--customIndexes '[{"fieldName":"response_type","path":"$.response.type","type":"tag"},{"fieldName":"custodian_type","path":"$.response.custodian.type","type":"tag"},{"fieldName":"custodian_external_data_custodian_id","path":"$.response.custodian_external_data.custodianId","type":"tag"},{"fieldName":"custodian_external_data_external_id","path":"$.response.custodian_external_data.external_data.id","type":"tag"},{"fieldName":"asset_assigned_asset_group_id","path":"$.response.asset.assetGroupId","type":"tag"},{"fieldName":"asset_external_data_asset_id","path":"$.response.asset_external_data.assetId","type":"tag"},{"fieldName":"asset_external_data_external_id","path":"$.response.asset_external_data.external_data.id","type":"tag"},{"fieldName":"asset_transfer_asset_id","path":"$.response.asset_transfer.assetId","type":"tag"},{"fieldName":"asset_transfer_asset_transfer_authorization_id","path":"$.response.asset_transfer.assetTransferAuthorizationId","type":"tag"},{"fieldName":"asset_transfer_from_custodian_id","path":"$.response.asset_transfer.fromCustodianId","type":"tag"},{"fieldName":"asset_transfer_to_custodian_id","path":"$.response.asset_transfer.toCustodianId","type":"tag"},{"fieldName":"asset_transfer_authorization_asset_id","path":"$.response.asset_transfer_authorization.assetId","type":"tag"},{"fieldName":"asset_transfer_authorization_from_custodian_id","path":"$.response.asset_transfer_authorization.fromCustodianId","type":"tag"},{"fieldName":"asset_transfer_authorization_to_custodian_id","path":"$.response.asset_transfer_authorization.toCustodianId","type":"tag"}]'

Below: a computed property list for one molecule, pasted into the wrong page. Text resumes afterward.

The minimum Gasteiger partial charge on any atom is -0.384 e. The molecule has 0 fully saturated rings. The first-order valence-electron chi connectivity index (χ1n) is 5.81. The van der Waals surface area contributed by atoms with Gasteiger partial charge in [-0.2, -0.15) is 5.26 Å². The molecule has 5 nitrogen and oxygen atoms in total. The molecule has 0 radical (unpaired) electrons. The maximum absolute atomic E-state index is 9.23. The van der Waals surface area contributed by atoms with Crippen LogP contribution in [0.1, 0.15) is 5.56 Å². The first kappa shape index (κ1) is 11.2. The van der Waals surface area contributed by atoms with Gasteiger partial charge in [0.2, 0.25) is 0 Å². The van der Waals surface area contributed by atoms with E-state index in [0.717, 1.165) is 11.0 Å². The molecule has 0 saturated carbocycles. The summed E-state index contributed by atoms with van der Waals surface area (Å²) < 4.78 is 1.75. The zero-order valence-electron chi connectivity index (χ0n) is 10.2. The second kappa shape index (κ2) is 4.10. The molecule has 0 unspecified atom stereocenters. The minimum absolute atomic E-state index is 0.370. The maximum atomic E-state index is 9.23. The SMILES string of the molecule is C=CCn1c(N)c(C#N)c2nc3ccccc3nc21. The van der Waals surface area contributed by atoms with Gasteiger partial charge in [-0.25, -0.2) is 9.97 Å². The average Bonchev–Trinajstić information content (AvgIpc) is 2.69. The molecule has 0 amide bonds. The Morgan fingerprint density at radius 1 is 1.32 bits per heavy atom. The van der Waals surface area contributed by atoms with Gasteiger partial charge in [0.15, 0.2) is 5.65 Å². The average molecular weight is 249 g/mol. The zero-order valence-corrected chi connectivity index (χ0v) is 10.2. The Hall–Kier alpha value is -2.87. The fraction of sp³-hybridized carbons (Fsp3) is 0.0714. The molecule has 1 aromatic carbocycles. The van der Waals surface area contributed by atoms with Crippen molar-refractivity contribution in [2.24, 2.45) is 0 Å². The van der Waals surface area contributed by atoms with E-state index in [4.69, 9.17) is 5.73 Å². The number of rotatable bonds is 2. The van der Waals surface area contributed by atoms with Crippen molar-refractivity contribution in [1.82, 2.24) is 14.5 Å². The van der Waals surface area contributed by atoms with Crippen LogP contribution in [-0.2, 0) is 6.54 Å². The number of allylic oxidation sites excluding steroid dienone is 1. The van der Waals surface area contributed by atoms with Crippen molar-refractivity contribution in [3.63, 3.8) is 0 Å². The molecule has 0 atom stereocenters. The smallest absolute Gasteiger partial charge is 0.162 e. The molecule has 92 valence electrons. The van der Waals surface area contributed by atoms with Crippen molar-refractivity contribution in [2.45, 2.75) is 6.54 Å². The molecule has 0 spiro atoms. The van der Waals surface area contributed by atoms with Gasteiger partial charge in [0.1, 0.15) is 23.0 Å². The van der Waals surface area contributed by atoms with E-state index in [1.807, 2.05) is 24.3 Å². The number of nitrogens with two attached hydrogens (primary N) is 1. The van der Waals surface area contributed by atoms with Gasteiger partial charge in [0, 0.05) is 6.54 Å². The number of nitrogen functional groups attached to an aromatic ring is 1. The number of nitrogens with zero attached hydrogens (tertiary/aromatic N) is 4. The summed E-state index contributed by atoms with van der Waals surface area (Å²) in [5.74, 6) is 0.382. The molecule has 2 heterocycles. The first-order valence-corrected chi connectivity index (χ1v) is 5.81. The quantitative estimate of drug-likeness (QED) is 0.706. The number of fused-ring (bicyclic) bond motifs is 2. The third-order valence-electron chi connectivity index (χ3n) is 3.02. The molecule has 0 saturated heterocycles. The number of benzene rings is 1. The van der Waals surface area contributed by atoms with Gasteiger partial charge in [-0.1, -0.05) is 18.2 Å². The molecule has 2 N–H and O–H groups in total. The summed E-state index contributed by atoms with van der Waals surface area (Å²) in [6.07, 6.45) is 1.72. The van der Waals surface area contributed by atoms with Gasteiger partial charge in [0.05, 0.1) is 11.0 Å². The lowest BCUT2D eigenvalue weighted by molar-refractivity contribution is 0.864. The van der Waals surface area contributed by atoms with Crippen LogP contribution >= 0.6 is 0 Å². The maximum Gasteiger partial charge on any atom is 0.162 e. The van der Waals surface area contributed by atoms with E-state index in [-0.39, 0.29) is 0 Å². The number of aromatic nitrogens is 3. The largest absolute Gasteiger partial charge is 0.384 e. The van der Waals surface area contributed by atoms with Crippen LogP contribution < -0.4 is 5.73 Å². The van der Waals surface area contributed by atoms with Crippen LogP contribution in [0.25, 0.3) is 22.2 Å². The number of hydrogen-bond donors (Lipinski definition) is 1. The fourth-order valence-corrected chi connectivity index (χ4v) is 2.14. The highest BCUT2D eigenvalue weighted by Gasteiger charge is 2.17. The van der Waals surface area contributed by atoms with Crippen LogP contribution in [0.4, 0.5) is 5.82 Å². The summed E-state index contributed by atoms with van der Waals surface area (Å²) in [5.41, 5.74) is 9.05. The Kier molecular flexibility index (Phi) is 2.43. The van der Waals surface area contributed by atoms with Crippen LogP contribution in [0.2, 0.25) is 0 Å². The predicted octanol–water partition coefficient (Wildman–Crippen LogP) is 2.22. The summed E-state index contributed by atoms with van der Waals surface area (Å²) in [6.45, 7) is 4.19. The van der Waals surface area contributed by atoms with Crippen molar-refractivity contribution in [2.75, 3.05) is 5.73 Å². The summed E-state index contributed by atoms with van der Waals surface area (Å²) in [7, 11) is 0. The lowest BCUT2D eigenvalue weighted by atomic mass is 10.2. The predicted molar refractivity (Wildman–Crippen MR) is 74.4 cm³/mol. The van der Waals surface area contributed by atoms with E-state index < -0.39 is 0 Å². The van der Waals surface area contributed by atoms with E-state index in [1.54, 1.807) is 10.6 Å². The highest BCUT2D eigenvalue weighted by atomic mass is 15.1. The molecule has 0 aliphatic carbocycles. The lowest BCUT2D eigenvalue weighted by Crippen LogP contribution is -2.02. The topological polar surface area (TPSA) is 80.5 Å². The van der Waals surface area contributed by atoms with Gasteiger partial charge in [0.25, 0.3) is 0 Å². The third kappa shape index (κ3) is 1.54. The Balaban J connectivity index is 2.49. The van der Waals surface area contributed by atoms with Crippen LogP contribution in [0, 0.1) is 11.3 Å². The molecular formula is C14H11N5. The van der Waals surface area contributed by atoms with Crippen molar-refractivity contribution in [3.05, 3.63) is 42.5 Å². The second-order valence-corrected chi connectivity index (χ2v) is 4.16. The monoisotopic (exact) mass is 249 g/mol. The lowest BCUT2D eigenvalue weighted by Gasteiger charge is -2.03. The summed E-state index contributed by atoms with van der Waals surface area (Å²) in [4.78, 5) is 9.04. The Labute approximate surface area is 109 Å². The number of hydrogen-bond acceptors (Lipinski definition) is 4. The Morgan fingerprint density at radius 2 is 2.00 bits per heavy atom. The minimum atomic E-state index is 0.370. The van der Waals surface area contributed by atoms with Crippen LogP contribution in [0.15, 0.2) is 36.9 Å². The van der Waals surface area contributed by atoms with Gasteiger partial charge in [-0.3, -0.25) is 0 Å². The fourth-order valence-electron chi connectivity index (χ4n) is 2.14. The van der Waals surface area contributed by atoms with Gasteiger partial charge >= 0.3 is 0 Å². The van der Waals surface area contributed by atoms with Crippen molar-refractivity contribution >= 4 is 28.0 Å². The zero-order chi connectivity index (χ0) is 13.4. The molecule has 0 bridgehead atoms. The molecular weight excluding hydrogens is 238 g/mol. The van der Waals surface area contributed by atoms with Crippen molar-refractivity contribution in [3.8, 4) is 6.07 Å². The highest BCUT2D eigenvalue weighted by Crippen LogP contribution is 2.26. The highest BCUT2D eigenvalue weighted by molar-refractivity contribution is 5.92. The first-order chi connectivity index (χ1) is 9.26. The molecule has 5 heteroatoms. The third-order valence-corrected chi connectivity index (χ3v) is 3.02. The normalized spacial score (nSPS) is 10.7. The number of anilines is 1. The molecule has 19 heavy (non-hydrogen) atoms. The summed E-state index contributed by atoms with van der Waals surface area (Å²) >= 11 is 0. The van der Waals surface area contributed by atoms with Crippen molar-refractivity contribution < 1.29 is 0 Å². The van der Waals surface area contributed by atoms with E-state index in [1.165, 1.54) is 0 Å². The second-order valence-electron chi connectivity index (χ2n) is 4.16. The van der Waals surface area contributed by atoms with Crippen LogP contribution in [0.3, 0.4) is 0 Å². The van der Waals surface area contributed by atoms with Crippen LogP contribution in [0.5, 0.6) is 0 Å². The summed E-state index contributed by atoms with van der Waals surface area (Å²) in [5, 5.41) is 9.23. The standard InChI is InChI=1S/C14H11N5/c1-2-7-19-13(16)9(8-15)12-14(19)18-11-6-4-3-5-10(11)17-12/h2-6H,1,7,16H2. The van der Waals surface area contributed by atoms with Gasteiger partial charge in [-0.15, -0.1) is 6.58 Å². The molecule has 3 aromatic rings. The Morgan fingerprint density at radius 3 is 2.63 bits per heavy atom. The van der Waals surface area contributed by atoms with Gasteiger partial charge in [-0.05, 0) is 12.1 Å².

You’ll note right off that we’re including a bunch of custom indexes. I’ll cover more on those in a bit.

The next thing to note is the -s flag. The -s flag sets the contract to execute in serial mode (as opposed to the default parallel mode).

This means that if two requests come in at virtually the same instant, the first received transaction will complete before the second is processed. This is important to prevent race conditions in certain methods, particularly if someone wanted to batch-process adding assets and so forth.

Other than that, the install command is pretty much the same as it was in the previous demos.

Remember you can always get help for a DCTL command with the “help” argument, like the following examples:

dctl contract help create
dctl contract help update
dctl contract object help get

There are a lot of great features built into DCTL to explore. Get after it.

API and Web Demo Server Setup

Once the contract has been deployed, the next step will be to setup the API server.

In api-server/config.js, you’ll need to paste in the ID of the smart contract (the one given when creating it with the DCTL command above).